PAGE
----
Wyoming DEQ Volkswagen Funding

The Wyoming Department of Environmental Quality (DEQ) is now accepting grant proposals for emissions reduction projects across the state.

Proposed projects must involve methods to mitigate nitrogen oxide (NOx) emissions from vehicles listed within the eligible mitigation actions established in DEQ’s Volkswagen (VW) Mitigation Plan.

More detailed information about eligible mitigation actions can be found in DEQ’s mitigation plan, which is available at https://deq.wyoming.gov/outreach-public-information/volkswagen-settlement/.

DEQ will fund accepted grant proposals from $1,000,000 of funding provided through the Volkswagen Settlement Funds.

In 2019, DEQ awarded over $500,000 VW Settlement funds to Grand Teton National Park, Western Wyoming Beverages, the Jackson Hole Airport, and Sublette County School District #1. YTCC supported both Jackson Hole Airport and Grand Teton National Park on their applications.

This is an open and competitive process. Applicants must submit their proposals to DEQ no later than 5:00 p.m. January 31, 2024, to be considered. Project applicants will be scored on a numeric, 70-point scale. Points will be awarded based on how well applicants demonstrate that their project meets the criteria specified in the DEQ VW Mitigation Plan, as well as the level of detail included in the applicant’s responses to application questions. All project applicants will receive fair and equal consideration.

The following criteria will be used in selection and ranking of proposals

  1. Greatest NOX emissions reductions.
  2. Cost benefit – Projects that achieve the highest emission reductions at the lowest cost.
  3. Potential for achieving measurable NOX emission reductions in nonattainment areas.
  4. NOX Emission reduction benefits to areas of greater population density.
  5. NOX Emission reduction benefits to sensitive populations, such as children and the elderly.

Projects Eligible for VW Settlement funds:

  1. Class 8 Local Freight Trucks (Eligible Large Trucks)
  2. Class 4-8 School Bus, Shuttle Bus, or Transit Bus (Eligible Buses)
  3. Class 4-7 Local Freight Trucks (Medium Trucks)
  4. Airport Ground Support Equipment

Please reach out to alicia@ytcleancities.org if you would like to discuss a project.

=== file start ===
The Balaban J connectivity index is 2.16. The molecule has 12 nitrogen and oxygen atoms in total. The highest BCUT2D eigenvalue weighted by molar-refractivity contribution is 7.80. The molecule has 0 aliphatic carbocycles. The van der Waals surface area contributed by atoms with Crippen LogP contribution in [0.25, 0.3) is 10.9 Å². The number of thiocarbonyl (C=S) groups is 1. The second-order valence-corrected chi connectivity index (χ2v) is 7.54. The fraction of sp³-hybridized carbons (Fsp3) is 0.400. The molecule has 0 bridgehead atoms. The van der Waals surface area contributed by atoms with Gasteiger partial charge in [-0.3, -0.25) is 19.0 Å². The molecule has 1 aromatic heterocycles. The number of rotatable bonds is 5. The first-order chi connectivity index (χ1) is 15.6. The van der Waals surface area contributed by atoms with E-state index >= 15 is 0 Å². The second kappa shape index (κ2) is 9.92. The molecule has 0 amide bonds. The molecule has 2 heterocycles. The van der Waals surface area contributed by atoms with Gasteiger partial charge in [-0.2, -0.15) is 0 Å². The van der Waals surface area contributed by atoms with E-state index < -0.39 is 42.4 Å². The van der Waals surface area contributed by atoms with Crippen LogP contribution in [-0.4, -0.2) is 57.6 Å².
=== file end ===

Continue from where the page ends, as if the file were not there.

Apply for the grant HERE.

YTCC hosted an informational webinar with the Wyoming Department of Environmental Quality, you can find the recording HERE.

Clean School Buses are a Win-Win for Our Region

The Opportunity

Clean school buses reduce emissions by 90-100%. The US EPA Clean School Bus Program, provides $5 billion over the next five years (through FY 26) to replace existing school buses with electric, propane, and compressed natural gas. The state of Wyoming has DERA and VW Funding programs to support the purchase of alternative fuel and newer diesel buses. The state of Montana also has DERA funding available to support the purchase of clean school buses.

The US EPA Clean School Bus Program application deadline was just extended to February 14th!


Our children’s health, the health of the planet and to be fiscally responsible.

  • Emissions from diesel school buses produce 4-12x worse air quality than ambient air. Children are particularly susceptible to negative health impacts of diesel emissions, which include asthma, cancer, and other respiratory illnesses. (1)
  • The electricity to power electric school buses produces half the annual greenhouse gas emissions compared to compressed natural gas, propane, diesel, and biodiesel fuels.
  • An alternative fuel or electric school bus can reduce annual fuel costs by $12,000 annually and lifetime savings range from ~$150,000-$380,000 per bus depending on the fuel.

(1) Chen Z, Salam MT, Eckel SP, et al.. Chronic effects of air pollution on respiratory health in Southern California children: findings from the Southern California Children’s Health Study. J Thorac Dis 2015;7:46–58

(2) afleet.es.anl.gov/afleet. Assumptions: Five fuels for school buses: electric, compressed natural gas, propane, diesel, and biodiesel. Utilizing various electricity mixes for electric school buses and North American natural gas for compressed natural gas. 15,000 miles per bus per year.

Cost Savings